Adebiyi awarded $4.5 million from the NIH for vascular, kidney dysfunction research
Memphis, Tenn. (August 14, 2020) – Despite a plethora of treatment options, the burdens of cardiovascular and kidney disease still pose significant challenges to public health and the economy. Efforts to reduce cardiovascular and kidney disease include scientific investigations into the mechanisms that underlie alterations in the function of blood vessels. These efforts include the research done in the laboratory of Adebowale Adebiyi, PhD, professor of Physiology in the College of Medicine at the University of Tennessee Health Science Center. Over the last 10 years, Dr. Adebiyi’s laboratory has focused on investigating cellular mechanisms that control vascular and kidney functions in health and disease of newborns and adults. Dr. Adebiyi recently received two new grants from the National Institutes of Health to support these research initiatives.
The first grant, a $1.8 million award from the National Heart, Lung, and Blood Institute, will support his project, “Control of microvascular function by ion channels.” The central objective of the project is to study how ion channels in nerve endings that impinge on blood vessels regulate blood flow and their roles in vascular and kidney dysfunctions caused by oxidative stress.
Although a large body of research has studied the function of ion channels in the smooth muscle and inner lining of blood vessels, there remain significant knowledge gaps on their roles in vascular adventitia (the outermost connective tissue covering blood vessels). Dr. Adebiyi’s group has identified calcium-permeable ion channels in this outer covering in nerves that respond to oxidative stress by promoting the release of chemicals known as neurotransmitters. These neurotransmitters activate receptors on blood vessel cells leading to changes in blood supply to the kidneys and blood pressure.
“We proposed to use a repertoire of first-rate scientific approaches to study interventions that modulate calcium-permeable ion channels in perivascular nerves and their contributions to oxidative stress-induced vascular and kidney dysfunction,” Dr. Adebiyi said. “We anticipate that this project will unravel new insights into the mechanisms that control vascular reactivity and their roles in cardiovascular and kidney disorders, thereby providing potential therapeutic targets for the prevention or treatment of these life-threatening diseases.”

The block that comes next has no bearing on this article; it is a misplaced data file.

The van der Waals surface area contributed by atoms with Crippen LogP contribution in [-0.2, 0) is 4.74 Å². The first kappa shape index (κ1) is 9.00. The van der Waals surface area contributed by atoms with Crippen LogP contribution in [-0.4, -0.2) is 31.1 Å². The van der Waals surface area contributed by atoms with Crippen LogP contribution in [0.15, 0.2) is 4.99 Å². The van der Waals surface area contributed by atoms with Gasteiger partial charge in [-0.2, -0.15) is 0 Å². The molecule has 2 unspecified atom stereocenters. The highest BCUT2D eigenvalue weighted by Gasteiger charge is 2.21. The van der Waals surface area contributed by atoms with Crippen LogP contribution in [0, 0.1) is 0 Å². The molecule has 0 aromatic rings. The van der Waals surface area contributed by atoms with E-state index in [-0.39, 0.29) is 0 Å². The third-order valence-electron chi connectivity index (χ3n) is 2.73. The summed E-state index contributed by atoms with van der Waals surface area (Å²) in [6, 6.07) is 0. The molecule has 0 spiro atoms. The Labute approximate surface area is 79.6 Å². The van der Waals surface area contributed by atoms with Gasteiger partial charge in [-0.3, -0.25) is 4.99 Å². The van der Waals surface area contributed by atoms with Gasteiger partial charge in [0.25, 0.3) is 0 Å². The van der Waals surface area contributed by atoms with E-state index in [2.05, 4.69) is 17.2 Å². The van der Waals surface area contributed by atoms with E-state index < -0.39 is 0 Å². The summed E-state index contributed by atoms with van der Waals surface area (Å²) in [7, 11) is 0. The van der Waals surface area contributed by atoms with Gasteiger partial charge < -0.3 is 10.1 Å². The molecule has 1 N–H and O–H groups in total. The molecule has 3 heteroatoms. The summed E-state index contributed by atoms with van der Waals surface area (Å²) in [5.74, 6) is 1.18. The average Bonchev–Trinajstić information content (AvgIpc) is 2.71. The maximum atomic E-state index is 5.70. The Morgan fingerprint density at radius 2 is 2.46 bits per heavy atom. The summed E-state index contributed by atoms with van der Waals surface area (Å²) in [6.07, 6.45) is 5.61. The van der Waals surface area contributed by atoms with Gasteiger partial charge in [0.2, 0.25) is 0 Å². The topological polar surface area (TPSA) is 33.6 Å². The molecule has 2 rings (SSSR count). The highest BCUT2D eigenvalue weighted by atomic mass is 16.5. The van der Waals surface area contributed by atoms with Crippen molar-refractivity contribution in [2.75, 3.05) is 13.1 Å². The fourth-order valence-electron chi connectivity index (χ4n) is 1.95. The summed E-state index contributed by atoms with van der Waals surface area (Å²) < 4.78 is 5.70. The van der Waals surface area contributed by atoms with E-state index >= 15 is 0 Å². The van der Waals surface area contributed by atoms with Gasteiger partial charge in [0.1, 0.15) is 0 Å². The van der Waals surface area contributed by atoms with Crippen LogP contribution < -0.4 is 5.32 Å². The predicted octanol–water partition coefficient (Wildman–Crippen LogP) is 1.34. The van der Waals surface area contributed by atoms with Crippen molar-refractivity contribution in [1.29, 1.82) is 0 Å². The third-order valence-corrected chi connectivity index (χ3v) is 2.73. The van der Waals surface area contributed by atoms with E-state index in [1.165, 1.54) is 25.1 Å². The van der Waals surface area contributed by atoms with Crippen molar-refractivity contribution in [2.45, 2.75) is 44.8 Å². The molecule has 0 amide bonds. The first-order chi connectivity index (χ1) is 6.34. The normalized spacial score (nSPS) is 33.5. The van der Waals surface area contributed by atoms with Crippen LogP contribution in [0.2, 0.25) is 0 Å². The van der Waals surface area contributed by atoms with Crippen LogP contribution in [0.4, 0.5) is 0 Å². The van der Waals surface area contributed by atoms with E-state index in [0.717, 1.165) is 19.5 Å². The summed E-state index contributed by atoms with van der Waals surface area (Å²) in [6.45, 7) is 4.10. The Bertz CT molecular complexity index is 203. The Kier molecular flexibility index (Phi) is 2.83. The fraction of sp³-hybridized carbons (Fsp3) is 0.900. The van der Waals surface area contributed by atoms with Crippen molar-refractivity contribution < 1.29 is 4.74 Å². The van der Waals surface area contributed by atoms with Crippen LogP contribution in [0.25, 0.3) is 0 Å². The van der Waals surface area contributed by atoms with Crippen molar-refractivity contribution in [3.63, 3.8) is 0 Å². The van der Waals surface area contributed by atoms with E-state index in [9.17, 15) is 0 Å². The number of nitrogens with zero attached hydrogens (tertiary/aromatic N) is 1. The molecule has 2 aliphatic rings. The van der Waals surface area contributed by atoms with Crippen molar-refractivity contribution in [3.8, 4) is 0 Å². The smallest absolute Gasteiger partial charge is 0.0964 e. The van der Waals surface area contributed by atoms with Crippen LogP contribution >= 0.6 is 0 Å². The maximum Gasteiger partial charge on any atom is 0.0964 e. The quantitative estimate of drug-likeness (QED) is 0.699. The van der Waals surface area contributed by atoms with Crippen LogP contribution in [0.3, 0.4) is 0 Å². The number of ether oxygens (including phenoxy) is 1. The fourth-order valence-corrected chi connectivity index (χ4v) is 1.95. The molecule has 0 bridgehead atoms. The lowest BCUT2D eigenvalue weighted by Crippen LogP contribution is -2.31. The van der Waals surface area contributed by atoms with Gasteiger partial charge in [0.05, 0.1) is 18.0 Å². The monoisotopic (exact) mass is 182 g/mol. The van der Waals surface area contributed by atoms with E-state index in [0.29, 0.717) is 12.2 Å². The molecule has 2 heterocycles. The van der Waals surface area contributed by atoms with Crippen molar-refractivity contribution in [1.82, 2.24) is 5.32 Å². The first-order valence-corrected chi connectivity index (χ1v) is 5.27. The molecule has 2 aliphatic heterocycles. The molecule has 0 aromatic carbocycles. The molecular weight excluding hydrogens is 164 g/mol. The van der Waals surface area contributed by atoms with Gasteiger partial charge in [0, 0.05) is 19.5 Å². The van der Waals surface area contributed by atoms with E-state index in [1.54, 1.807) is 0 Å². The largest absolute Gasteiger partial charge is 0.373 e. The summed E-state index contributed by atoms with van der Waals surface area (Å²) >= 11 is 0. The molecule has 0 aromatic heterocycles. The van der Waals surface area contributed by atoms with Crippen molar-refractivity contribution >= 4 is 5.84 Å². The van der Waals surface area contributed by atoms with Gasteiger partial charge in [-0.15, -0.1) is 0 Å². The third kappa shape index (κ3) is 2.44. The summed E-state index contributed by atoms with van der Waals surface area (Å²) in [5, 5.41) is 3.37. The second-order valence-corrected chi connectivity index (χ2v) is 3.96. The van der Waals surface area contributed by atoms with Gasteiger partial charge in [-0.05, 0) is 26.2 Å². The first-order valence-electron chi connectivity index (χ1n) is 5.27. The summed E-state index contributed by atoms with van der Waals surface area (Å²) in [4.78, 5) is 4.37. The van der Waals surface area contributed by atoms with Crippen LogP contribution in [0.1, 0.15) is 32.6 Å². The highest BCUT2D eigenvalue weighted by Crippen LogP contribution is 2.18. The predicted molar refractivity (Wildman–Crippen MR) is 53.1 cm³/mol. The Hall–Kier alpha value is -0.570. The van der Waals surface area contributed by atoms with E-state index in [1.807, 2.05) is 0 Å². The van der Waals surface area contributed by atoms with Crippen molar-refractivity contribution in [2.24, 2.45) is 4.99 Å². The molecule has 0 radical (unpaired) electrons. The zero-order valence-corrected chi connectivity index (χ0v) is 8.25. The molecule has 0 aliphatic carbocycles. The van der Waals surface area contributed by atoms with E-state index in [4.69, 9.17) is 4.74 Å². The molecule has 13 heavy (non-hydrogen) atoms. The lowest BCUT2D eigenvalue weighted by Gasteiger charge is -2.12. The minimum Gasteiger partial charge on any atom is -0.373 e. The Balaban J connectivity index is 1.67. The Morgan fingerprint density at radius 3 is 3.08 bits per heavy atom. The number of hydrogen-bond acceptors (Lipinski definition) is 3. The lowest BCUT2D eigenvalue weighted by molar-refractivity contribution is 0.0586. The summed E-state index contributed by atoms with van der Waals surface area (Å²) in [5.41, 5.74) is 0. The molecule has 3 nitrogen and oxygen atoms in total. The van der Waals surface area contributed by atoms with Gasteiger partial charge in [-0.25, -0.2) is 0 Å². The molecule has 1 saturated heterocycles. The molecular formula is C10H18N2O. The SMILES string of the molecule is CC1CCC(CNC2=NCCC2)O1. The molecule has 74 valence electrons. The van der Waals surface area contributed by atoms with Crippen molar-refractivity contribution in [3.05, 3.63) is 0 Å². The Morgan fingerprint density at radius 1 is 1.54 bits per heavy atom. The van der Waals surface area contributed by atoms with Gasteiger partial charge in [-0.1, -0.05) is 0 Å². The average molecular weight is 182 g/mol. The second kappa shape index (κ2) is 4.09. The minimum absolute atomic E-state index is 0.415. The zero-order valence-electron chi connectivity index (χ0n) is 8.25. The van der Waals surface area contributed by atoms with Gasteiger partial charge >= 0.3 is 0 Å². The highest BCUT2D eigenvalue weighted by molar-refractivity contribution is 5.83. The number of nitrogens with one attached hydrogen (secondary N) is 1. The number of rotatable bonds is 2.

Dr. Adebiyi’s laboratory is one of the few in the country that uses preclinical models to investigate the basic science of kidney microcirculation and dysfunction within the first week of life. Preterm birth and postnatal kidney injury are risk factors for the development of adult cardiovascular and renal diseases, yet newborn kidney research lags behind adults. Using animal models, Dr. Adebiyi’s group explores cellular functions specifically in newborn kidneys and mechanisms that lead to their alterations in kidney injury. In a newly funded $2.7 million grant from the National Institute of Diabetes and Digestive and Kidney Diseases, Dr. Adebiyi aims to investigate vascular mechanisms that underlie impairment of kidney blood flow caused by urinary tract obstruction in newborns.
Congenital or acquired blockage along the urinary tract from the kidneys to the urethra in infants is a significant cause of acute kidney injury and long-term risk of subsequent chronic kidney disease. Although the significance of urinary tract obstruction in the pediatric population is well-established, the resulting circulatory problems that remain even after the obstruction is removed are not fully resolved. Preliminary findings by Dr. Adebiyi’s group suggest that enhanced production of components affecting blood vessel constriction and ion channel activation in the kidneys contribute to decreased kidney function following urinary tract obstruction in newborns. The proposed studies in this project will improve understanding of kidney injury and may lead to the future development of diagnostic markers or therapeutic targets for obstructive kidney insufficiency in newborns.
As Tennessee’s only public, statewide, academic health system, the mission of the University of Tennessee Health Science Center is to bring the benefits of the health sciences to the achievement and maintenance of human health through education, research, clinical care, and public service, with a focus on the citizens of Tennessee and the region. The main campus in Memphis includes six colleges: Dentistry, Graduate Health Sciences, Health Professions, Medicine, Nursing and Pharmacy. UTHSC also educates and trains medicine, pharmacy, and/or health professions students, as well as medical residents and fellows, at major sites in Knoxville, Chattanooga and Nashville. For more information, visit uthsc.edu. Find us on Facebook: facebook.com/uthsc, on Twitter: twitter.com/uthsc and on Instagram: instagram.com/uthsc.